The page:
Publications by authors named "Leo E Otterbein"

129 Publications

Skeletal muscle heme oxygenase-1 activity regulates aerobic capacity.

Cell Rep 2021 Apr;35(3):109018

Department of Surgery, Beth Israel Deaconess Medical Center, Harvard Medical School, Boston, MA 02115, USA. Electronic address:

Physical exercise has profound effects on quality of life and susceptibility to chronic disease; however, the regulation of skeletal muscle function at the molecular level after exercise remains unclear. We tested the hypothesis that the benefits of exercise on muscle function are linked partly to microtraumatic events that result in accumulation of circulating heme. Effective metabolism of heme is controlled by Heme Oxygenase-1 (HO-1, Hmox1), and we find that mouse skeletal muscle-specific HO-1 deletion (Tam-Cre-HSA-Hmox1) shifts the proportion of muscle fibers from type IIA to type IIB concomitant with a disruption in mitochondrial content and function. In addition to a significant impairment in running performance and response to exercise training, Tam-Cre-HSA-Hmox1 mice show remarkable muscle atrophy compared to Hmox1 controls. Collectively, these data define a role for heme and HO-1 as central regulators in the physiologic response of skeletal muscle to exercise.
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http://dx.doi.org/10.1016/j.celrep.2021.109018DOI Listing
http://www.ncbi.nlm.nih.gov/pmc/articles/PMC8196422PMC
April 2021

Carbon Monoxide Suppresses Neointima Formation in Transplant Arteriosclerosis by Inhibiting Vascular Progenitor Cell Differentiation.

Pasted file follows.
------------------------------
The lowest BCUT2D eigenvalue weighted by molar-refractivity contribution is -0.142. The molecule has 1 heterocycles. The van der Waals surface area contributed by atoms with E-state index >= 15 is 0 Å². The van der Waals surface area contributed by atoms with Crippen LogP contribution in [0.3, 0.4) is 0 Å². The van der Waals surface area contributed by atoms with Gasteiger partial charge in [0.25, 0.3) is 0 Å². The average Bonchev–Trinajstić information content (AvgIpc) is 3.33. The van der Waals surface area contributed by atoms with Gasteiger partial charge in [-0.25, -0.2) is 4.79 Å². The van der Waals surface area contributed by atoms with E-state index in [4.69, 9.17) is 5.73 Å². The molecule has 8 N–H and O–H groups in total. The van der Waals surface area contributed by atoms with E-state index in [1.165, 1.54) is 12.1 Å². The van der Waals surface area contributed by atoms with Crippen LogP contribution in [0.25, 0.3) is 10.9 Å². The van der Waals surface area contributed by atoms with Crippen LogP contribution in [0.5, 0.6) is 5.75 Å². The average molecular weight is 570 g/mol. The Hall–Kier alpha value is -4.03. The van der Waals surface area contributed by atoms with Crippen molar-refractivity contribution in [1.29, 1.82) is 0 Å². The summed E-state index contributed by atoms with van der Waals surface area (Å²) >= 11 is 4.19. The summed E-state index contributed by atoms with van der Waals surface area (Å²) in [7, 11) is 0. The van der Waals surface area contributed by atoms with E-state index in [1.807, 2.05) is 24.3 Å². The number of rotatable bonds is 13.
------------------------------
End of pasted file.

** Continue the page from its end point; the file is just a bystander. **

Arterioscler Thromb Vasc Biol 2021 Jun 15;41(6):1915-1927. Epub 2021 Apr 15.

Department of Surgery, Harvard Medical School, Beth Israel Deaconess Medical Center, Boston, MA (H.S., G.R.L., E.C., D.G., H.W., F.H.B., L.E.O.).

[Figure: see text].
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http://dx.doi.org/10.1161/ATVBAHA.120.315558DOI Listing
http://www.ncbi.nlm.nih.gov/pmc/articles/PMC8159904PMC
June 2021

Carbon Monoxide: from Poison to Clinical Trials.

Trends Pharmacol Sci 2021 05 26;42(5):329-339. Epub 2021 Mar 26.

Department of Surgery, Harvard Medical School, Beth Israel Deaconess Medical Center, Boston, MA, 02115, USA. Electronic address:

Every cell has a highly sophisticated system for regulating heme levels, which is particularly important with regard to turnover. Heme degradation generates CO and while CO has long been viewed as a metabolic waste product, and at higher concentrations cellularly lethal, we now know that CO is an indispensable gasotransmitter that participates in fundamental physiological processes necessary for survival. Irrefutable preclinical data have resulted in concerted efforts to develop CO as a safe and effective therapeutic agent, but against this notion lies dogma that CO is a poison, especially to the brain. The emergence of this debate is discussed here highlighting the neuroprotective properties of CO through its role on the central circadian clock and ongoing strategies being developed for CO administration for clinical use.
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http://dx.doi.org/10.1016/j.tips.2021.02.003DOI Listing
http://www.ncbi.nlm.nih.gov/pmc/articles/PMC8134950PMC
May 2021

Direct Airway Instillation of Neutrophils Overcomes Chemotactic Deficits Induced by Injury.

Shock 2021 Jul;56(1):119-124

Beth Israel Deaconess Medical Center/Harvard Medical School, Boston, Massachusetts.